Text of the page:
Regularly check in and warm up
In every class, I ask my students: “How are you feeling today?”. I don’t want them to say: “Fine”, so I use different techniques for “checking in” and explain trauma-informed pedagogy to help them understand the challenges we are going through. I also do class warm-up activities in each class such as “Mad Tea Party”, a game-like activity in which students complete reflective sentences, and “Spiral Journal”, an activity in which students share written reflections. You could consider doing a group meditation for five minutes or sharing from a gratitude journal.
Co-create participation guidelines
If your students are familiar with this idea, co-create participation guidelines with them. If not, show them your suggested guidelines to discuss and revise as a group. This ensures everyone is comfortable with the agreed codes of conduct.
Discuss cameras on or off
If your classes are largely synchronous, there are important equity considerations related to students’ comfort, access and camera use. I surveyed my students: about half kept their cameras off for connectivity reasons, but many felt less comfortable speaking with cameras on and yet they were very engaged throughout the semester.
Remember that you need to connect with students’ voices and thoughts, not their faces. Think about ways of engaging students that don’t require cameras to be on, such as participating in the text chat, typing in a Google doc or working in breakout rooms before presenting to the main room. Consider asking students to set up profile pictures so you know what they look like, even if not how they’re looking right now.
Try liberating structures
For in-class discussions, well-structured small-group conversations in breakout rooms that they then report back to the whole class make a huge difference. Liberating structures are techniques that help with this, and work well online. For example, “Troika consulting” has students give consultations to each other in trios in quick bursts encouraging peer-to-peer learning and support. “Conversation café” is a technique that ensures everyone has fair time to speak on the chosen topic and avoids conflict.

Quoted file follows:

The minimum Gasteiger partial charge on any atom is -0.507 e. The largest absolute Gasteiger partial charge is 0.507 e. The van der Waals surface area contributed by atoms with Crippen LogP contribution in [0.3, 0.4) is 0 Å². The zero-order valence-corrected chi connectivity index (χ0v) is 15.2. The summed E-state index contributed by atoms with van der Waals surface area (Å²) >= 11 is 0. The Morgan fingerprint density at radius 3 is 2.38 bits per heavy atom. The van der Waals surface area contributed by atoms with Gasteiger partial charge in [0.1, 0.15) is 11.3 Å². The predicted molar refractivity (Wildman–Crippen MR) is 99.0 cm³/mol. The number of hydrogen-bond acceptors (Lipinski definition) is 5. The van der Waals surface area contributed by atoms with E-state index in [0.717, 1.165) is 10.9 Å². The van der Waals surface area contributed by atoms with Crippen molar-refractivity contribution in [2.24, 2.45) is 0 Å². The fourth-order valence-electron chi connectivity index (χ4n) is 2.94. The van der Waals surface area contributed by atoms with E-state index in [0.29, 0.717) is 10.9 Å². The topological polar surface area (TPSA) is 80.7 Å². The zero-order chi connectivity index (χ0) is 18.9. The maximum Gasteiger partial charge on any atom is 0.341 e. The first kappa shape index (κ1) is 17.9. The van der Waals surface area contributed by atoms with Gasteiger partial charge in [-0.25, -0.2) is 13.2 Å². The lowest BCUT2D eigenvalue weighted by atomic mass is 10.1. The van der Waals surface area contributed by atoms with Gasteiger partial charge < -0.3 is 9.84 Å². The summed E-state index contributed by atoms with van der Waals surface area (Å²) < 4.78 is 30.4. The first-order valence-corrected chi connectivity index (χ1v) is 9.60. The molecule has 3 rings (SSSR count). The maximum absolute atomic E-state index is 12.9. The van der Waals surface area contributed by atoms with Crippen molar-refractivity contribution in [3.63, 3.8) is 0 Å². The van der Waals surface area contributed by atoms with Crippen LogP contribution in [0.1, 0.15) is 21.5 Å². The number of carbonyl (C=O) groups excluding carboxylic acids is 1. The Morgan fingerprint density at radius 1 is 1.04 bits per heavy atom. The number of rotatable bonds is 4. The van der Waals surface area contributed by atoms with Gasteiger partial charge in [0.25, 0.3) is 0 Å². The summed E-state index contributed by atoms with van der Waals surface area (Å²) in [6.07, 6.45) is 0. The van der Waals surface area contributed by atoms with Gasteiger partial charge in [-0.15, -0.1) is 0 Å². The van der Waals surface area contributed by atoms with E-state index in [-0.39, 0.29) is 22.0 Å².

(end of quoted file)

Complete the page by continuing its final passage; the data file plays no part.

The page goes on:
Create asynchronous, low-bandwidth collaborative opportunities
Facilitate structured dialogues between students on the phone and create a collaborative literature review matrix in which students share their thoughts on their recent reading via a shared Google doc or similar. This can result in a rich source of ideas and interpretations.
Don’t be afraid to show your human side and vulnerability to students from time to time. As author bell hooks says in Teaching to Transgress: “Empowerment cannot happen if we refuse to be vulnerable while encouraging students to take risks. Professors who expect students to share confessional narratives but who are themselves unwilling to share, are exercising power in a manner that could be coercive.”
Maha Bali is associate professor of practice at the American University in Cairo’s Center for Learning and Teaching. She is also co-founder of virtuallyconnecting.org and co-facilitator of Equity Unbound.